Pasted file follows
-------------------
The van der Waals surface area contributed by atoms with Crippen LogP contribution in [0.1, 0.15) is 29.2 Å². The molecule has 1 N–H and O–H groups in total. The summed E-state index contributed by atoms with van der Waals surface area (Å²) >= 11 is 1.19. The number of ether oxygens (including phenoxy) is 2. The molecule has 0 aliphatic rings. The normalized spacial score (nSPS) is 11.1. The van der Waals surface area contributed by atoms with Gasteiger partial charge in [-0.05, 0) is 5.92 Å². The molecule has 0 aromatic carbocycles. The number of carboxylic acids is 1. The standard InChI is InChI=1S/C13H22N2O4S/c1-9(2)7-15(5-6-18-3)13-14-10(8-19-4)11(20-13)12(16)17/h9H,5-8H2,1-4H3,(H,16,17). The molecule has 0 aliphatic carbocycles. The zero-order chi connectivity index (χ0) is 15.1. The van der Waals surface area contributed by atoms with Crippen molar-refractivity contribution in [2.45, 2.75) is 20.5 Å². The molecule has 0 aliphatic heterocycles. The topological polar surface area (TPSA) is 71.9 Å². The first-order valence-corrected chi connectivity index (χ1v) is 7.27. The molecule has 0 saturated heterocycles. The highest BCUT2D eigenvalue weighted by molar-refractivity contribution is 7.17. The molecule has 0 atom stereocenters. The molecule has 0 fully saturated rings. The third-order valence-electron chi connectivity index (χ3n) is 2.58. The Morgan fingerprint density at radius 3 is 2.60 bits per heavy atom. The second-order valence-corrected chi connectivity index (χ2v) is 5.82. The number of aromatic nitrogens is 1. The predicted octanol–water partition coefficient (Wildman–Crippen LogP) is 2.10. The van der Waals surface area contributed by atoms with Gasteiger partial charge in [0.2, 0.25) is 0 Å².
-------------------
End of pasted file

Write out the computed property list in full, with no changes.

The van der Waals surface area contributed by atoms with Crippen LogP contribution in [0.1, 0.15) is 29.2 Å². The molecule has 1 N–H and O–H groups in total. The summed E-state index contributed by atoms with van der Waals surface area (Å²) >= 11 is 1.19. The number of ether oxygens (including phenoxy) is 2. The molecule has 0 aliphatic rings. The normalized spacial score (nSPS) is 11.1. The van der Waals surface area contributed by atoms with Gasteiger partial charge in [-0.05, 0) is 5.92 Å². The molecule has 0 aromatic carbocycles. The number of carboxylic acids is 1. The standard InChI is InChI=1S/C13H22N2O4S/c1-9(2)7-15(5-6-18-3)13-14-10(8-19-4)11(20-13)12(16)17/h9H,5-8H2,1-4H3,(H,16,17). The molecule has 0 aliphatic carbocycles. The zero-order chi connectivity index (χ0) is 15.1. The van der Waals surface area contributed by atoms with Crippen molar-refractivity contribution in [2.45, 2.75) is 20.5 Å². The molecule has 0 aliphatic heterocycles. The topological polar surface area (TPSA) is 71.9 Å². The first-order valence-corrected chi connectivity index (χ1v) is 7.27. The molecule has 0 saturated heterocycles. The highest BCUT2D eigenvalue weighted by molar-refractivity contribution is 7.17. The molecule has 0 atom stereocenters. The molecule has 0 fully saturated rings. The third-order valence-electron chi connectivity index (χ3n) is 2.58. The Morgan fingerprint density at radius 3 is 2.60 bits per heavy atom. The second-order valence-corrected chi connectivity index (χ2v) is 5.82. The number of aromatic nitrogens is 1. The predicted octanol–water partition coefficient (Wildman–Crippen LogP) is 2.10. The van der Waals surface area contributed by atoms with Gasteiger partial charge in [0.2, 0.25) is 0 Å².